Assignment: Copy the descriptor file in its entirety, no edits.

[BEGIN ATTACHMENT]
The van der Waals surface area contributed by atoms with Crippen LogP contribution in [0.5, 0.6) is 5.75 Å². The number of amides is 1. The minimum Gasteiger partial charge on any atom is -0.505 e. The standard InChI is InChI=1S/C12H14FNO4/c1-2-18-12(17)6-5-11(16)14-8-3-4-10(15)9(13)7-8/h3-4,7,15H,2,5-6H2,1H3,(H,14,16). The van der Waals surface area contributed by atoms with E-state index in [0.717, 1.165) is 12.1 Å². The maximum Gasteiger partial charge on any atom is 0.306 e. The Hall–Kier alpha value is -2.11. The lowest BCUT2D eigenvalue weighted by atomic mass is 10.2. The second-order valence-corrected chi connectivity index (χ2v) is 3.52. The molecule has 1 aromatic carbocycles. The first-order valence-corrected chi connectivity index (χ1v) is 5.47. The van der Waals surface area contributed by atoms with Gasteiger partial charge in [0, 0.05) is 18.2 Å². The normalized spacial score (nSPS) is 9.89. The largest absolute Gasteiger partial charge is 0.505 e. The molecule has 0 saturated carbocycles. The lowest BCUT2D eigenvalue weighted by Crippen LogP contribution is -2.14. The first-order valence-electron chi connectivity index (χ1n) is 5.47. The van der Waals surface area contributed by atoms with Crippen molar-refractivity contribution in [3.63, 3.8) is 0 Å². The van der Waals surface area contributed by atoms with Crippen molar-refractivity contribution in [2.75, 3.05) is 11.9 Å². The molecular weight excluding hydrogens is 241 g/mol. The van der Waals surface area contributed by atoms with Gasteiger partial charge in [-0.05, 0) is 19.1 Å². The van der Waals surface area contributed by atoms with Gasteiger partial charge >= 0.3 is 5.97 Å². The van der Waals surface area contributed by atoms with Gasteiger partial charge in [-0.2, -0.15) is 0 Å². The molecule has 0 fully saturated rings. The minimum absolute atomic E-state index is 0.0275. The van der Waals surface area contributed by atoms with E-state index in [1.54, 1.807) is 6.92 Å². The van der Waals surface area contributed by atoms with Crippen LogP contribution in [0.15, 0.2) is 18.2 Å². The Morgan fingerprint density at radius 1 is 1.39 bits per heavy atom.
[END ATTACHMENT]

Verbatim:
The van der Waals surface area contributed by atoms with Crippen LogP contribution in [0.5, 0.6) is 5.75 Å². The number of amides is 1. The minimum Gasteiger partial charge on any atom is -0.505 e. The standard InChI is InChI=1S/C12H14FNO4/c1-2-18-12(17)6-5-11(16)14-8-3-4-10(15)9(13)7-8/h3-4,7,15H,2,5-6H2,1H3,(H,14,16). The van der Waals surface area contributed by atoms with E-state index in [0.717, 1.165) is 12.1 Å². The maximum Gasteiger partial charge on any atom is 0.306 e. The Hall–Kier alpha value is -2.11. The lowest BCUT2D eigenvalue weighted by atomic mass is 10.2. The second-order valence-corrected chi connectivity index (χ2v) is 3.52. The molecule has 1 aromatic carbocycles. The first-order valence-corrected chi connectivity index (χ1v) is 5.47. The van der Waals surface area contributed by atoms with Gasteiger partial charge in [0, 0.05) is 18.2 Å². The normalized spacial score (nSPS) is 9.89. The largest absolute Gasteiger partial charge is 0.505 e. The molecule has 0 saturated carbocycles. The lowest BCUT2D eigenvalue weighted by Crippen LogP contribution is -2.14. The first-order valence-electron chi connectivity index (χ1n) is 5.47. The van der Waals surface area contributed by atoms with Crippen molar-refractivity contribution in [3.63, 3.8) is 0 Å². The van der Waals surface area contributed by atoms with Crippen molar-refractivity contribution in [2.75, 3.05) is 11.9 Å². The molecular weight excluding hydrogens is 241 g/mol. The van der Waals surface area contributed by atoms with Gasteiger partial charge in [-0.05, 0) is 19.1 Å². The van der Waals surface area contributed by atoms with Gasteiger partial charge >= 0.3 is 5.97 Å². The van der Waals surface area contributed by atoms with Gasteiger partial charge in [-0.2, -0.15) is 0 Å². The molecule has 0 fully saturated rings. The minimum absolute atomic E-state index is 0.0275. The van der Waals surface area contributed by atoms with E-state index in [1.54, 1.807) is 6.92 Å². The van der Waals surface area contributed by atoms with Crippen LogP contribution in [0.15, 0.2) is 18.2 Å². The Morgan fingerprint density at radius 1 is 1.39 bits per heavy atom.